This year the college lost four professors who were also alumni.

Joonhong AhnJoonhong Ahn (Ph.D.’88 NE), professor of nuclear engineering and former nuclear engineering department vice chair, died in June at the age of 58. He was also a faculty member of Japanese Studies at the Institute of East Asian Studies and a geologist at Berkeley Lab. His research encompassed the entire nuclear fuel cycle, and he played a key role in the engineering ethics program. He was a leading expert on nuclear power in Asia, and after the 2011 Fukushima nuclear accident, he shifted his focus to the intersection of science, technology and society.

Chittor V. Ramamoorthy (M.S.’51, M.Eng.’53 ME), EECS professor emeritus, died in March at the age of 89. A native of Burma, he received his Ph.D. at Harvard in 1964. His research enhanced the dependability of safety-critical distributed real-time embedded systems, including an automated system in the late 1960s that uncovered programming errors in the U.S. Army’s Safeguard Missile Defense System. The system evolved into tools used to test NASA’s Space Shuttle System in 1971. He is widely recognized as one of the early creators of the discipline of software engineering.

Kal SastryKal Sastry (Ph.D.’70 MSE), materials science and engineering professor emeritus, died in July at the age of 74. Raised in India, he was known for his contributions in mining research, particularly iron ore processing. According to professor emeritus Douglas Fuerstenau, his doctoral thesis supervisor, Sastry was a worldwide expert in his field and was responsible for creative ideas in conglomerating fine particles. He joined the faculty in 1975 and retired in 2000. After retirement, he continued to teach in The Berkeley Experience, a campus freshman and sophomore seminar.

Robert WiegelRobert Wiegel (B.S.’43, M.S.’49 ME), a coastal engineering pioneer and professor of civil engineering for 27 years, died in July at the age of 93. He served as assistant dean of the college from 1963 to 1972 and as acting dean from 1972 to 1973. He received the Berkeley Citation in 1987 and was inducted into the CEE Academy of Distinguished Alumni in 2012. His research included pioneering work in applying the scientific principles of oceanography to civil engineering problems.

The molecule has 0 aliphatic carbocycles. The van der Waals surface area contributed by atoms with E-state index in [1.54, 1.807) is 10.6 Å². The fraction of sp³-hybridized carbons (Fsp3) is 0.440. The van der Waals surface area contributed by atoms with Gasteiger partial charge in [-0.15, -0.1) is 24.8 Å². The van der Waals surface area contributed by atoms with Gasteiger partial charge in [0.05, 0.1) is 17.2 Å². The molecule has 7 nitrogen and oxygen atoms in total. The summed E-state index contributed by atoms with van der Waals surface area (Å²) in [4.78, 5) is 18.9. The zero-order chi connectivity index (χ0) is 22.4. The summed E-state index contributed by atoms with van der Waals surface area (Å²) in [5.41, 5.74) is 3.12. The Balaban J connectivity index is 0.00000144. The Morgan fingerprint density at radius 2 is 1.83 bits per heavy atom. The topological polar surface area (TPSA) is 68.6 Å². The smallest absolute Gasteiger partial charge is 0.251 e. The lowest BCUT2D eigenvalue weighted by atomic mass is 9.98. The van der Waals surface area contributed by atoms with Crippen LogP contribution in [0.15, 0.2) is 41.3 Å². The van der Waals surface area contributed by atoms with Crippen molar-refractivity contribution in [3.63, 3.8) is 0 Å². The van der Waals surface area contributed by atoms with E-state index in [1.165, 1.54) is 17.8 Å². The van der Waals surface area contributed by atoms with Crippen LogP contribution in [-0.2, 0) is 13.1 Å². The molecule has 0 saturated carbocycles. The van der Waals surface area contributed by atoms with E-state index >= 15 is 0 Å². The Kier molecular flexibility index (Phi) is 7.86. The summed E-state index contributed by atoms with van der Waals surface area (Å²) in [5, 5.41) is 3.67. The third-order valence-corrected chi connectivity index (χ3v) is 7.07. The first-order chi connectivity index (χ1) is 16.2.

Murray Kuperman (B.S.’59 Metallurgy) died in August 2015 at the age of 78. After serving in the Navy, he worked on the Polaris missile at Lockheed and also worked as a quality engineer for United Technologies on the Titan III and Scout rocket engines. In 1979, he began a career at United Airlines, retiring as a staff engineer working on composite repair and de-icing.

Jacques Pankove (B.S.’44, M.S.’48 EE), an early pioneer of LED technology, died in July at age 93. Born in Ukraine, Pankove and his family immigrated first to Turkey, and then to France, until the Nazi invasion prompted a move to Oakland in 1942. During World War II, he served in the U.S. Army Signal Corps in the Philippines. After Berkeley, he earned his Ph.D. in physics from the University of Paris. His scientific pursuit of LEDs started at the RCA Lab in Princeton, New Jersey, where he spent most of his scientific career. He returned to Berkeley in 1968 as a visiting McKay Lecturer and authored the seminal textbook Optical Processes in Semiconductors (1972). Upon retirement from RCA in 1985, he joined the faculty at the University of Colorado.

Eay (“Jack”) Watanabe (B.S.’50 Eng. Physics) died in May at age 90. Originally from Washington, his family was interned at the Tule Lake Relocation Center near the California-Oregon border during World War II. While there, Watanabe learned calculus from a Berkeley graduate student and was the star pitcher for his Block 54 baseball team. During the Korean War, he served in the U.S. Army as an electronics technician. He later worked on the first satellite that transmitted live television and on unmanned spacecraft that landed on the moon, paving the way for the Apollo space program. During his 31 years at Hughes Aircraft, he worked on space and defense projects including Intelsat I (Early Bird) and Surveyor.

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